As for refusing to maintain logs, there is nothing illegal about that. After seeing just how horribly the US government behaves, it would probably be a good idea for more people to not maintain logs.
In fact, until recent revisions made under the current threat of prosecution, the Web site provided direct evidence of specific intent to encourage leaking, to conspire with the leakers to publish the information and to publish the material without regard to legal consequences.
Again, if we lived in the United States of Planet Earth, that might mean something. It is not the business of the United States of America to inflict its laws on the rest of the planet.
One major hole in the case against Assange is the lack of any evidence that Manning gave the information to Assange. Manning reportedly will not cooperate with prosecutors and one of Manning’s confidants, Adrian Lamo, apparently has nothing other than his memory to confirm that Manning told him that the material was sent to Assange. In addition, Lamo claims that the FBI has the Manning information, as it has seized his hard drive. However, even without their testimony, it is perfectly clear that Manning had the information and that Assange received, edited and published it. Res ipsa loquitur.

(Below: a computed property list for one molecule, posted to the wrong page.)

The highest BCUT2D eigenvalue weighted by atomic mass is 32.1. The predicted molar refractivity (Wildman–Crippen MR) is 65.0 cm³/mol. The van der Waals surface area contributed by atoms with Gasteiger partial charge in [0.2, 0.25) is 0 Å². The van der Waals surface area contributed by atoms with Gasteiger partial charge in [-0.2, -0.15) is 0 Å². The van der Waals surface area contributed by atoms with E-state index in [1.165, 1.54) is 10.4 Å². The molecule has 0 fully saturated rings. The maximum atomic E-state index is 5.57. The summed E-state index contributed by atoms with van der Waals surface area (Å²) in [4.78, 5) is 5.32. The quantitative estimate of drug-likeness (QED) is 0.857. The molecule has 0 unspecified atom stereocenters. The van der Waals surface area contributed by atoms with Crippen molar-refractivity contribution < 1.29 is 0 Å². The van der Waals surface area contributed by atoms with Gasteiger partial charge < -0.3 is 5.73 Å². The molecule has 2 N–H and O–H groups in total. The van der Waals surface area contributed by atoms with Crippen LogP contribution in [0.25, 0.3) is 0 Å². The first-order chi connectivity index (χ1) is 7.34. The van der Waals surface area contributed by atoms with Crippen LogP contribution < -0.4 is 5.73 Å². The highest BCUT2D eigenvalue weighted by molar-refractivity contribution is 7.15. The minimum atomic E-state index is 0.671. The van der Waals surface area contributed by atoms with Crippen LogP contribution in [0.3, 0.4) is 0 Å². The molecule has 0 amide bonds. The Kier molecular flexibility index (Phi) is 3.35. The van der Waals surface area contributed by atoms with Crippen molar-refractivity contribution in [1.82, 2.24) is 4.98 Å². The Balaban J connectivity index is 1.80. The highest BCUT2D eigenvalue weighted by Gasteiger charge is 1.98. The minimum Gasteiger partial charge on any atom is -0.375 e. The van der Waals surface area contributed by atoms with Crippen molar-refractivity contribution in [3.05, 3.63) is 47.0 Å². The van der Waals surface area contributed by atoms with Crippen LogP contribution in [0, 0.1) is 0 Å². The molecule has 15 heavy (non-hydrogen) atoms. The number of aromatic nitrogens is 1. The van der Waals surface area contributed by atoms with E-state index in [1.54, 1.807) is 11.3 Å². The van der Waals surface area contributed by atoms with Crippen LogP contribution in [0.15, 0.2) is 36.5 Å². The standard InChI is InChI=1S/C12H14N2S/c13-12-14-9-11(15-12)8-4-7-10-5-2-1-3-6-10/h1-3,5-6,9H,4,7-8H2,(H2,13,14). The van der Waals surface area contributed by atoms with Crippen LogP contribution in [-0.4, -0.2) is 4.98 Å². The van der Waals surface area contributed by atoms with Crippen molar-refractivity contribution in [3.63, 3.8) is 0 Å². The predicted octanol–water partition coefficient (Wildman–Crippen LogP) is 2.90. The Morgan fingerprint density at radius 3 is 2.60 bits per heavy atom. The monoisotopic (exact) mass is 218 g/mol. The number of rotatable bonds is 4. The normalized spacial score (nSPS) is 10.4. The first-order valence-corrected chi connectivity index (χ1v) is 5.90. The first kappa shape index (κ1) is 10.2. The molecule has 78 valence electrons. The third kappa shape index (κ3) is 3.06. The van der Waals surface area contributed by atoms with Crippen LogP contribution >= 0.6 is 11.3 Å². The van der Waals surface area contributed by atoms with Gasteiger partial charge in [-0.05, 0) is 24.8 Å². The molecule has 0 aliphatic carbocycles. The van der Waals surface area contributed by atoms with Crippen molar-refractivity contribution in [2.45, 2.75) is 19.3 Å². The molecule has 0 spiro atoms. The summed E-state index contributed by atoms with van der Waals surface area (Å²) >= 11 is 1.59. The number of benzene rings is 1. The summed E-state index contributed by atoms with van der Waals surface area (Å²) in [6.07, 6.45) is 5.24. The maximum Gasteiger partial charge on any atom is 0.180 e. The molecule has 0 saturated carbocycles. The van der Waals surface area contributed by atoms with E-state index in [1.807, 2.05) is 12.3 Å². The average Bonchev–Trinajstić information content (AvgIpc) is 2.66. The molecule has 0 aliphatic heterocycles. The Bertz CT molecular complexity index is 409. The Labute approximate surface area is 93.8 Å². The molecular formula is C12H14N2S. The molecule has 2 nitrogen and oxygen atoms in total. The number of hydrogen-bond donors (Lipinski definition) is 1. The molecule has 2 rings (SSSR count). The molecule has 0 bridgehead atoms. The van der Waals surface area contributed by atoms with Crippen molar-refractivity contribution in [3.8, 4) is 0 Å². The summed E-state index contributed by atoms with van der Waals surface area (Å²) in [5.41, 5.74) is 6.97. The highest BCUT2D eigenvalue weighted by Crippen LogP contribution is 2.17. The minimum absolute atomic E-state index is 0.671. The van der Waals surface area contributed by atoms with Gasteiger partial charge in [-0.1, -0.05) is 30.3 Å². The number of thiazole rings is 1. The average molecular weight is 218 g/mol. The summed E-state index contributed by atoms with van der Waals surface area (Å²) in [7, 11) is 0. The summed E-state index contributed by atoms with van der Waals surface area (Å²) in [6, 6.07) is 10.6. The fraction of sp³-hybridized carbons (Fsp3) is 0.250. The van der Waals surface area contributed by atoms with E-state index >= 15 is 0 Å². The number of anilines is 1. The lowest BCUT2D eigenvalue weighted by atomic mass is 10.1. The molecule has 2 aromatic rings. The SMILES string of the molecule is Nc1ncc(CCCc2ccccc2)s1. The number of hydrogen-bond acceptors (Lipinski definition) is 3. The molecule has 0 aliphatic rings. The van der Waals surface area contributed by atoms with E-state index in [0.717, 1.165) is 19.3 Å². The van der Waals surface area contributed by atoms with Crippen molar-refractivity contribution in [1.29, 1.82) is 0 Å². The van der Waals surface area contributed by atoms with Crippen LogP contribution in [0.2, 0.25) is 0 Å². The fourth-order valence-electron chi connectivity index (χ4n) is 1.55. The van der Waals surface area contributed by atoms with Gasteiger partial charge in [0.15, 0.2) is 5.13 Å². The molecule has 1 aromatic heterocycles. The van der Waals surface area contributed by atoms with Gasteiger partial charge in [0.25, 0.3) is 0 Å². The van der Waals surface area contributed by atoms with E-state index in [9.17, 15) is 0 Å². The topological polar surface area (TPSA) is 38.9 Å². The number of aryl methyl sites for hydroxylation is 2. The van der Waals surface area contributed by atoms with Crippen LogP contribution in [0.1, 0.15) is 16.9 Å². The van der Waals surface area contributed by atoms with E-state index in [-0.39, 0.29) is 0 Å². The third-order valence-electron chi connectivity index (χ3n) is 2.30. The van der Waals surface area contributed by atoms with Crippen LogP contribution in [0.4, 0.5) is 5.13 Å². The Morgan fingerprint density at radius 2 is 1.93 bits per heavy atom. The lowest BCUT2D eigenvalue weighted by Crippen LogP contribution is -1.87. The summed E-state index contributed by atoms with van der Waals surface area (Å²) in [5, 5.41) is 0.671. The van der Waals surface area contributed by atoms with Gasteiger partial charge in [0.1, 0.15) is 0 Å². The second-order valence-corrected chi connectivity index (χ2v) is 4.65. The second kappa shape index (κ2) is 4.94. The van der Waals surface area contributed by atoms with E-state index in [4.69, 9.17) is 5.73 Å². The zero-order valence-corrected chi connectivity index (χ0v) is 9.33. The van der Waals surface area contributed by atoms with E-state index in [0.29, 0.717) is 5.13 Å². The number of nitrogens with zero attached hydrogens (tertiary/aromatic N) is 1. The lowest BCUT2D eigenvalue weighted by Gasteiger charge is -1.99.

This is more harping on the same old points. It doesn’t address anything.
Why, then, would Assange escape the legal consequences of WikiLeaks’ publications? Initially, it appears that no publisher has ever been prosecuted under the Espionage Act. For example, in 1942, the Chicago Tribune published a news story on the Battle of Midway that stated that the United States had broken Japanese codes and yet avoided prosecution. DOJ seems to maintain an unwritten policy against publisher prosecution.
Ahem. Rule of Law. They’re playing favorites. Stop making excuses.
It is not commonly recognized that the WikiLeaks disclosure of the State Department material was done in concert with The New York Times, The Guardian, Der Spiegel, Le Monde and El País. WikiLeaks gave each news organization access to State Department material prior to publication, allowed each to edit and develop stories from the material and coordinated the release of those stories. In terms of legal liability, the first group in jeopardy is Assange and these five publishers, and then essentially all world media that rebroadcast the material.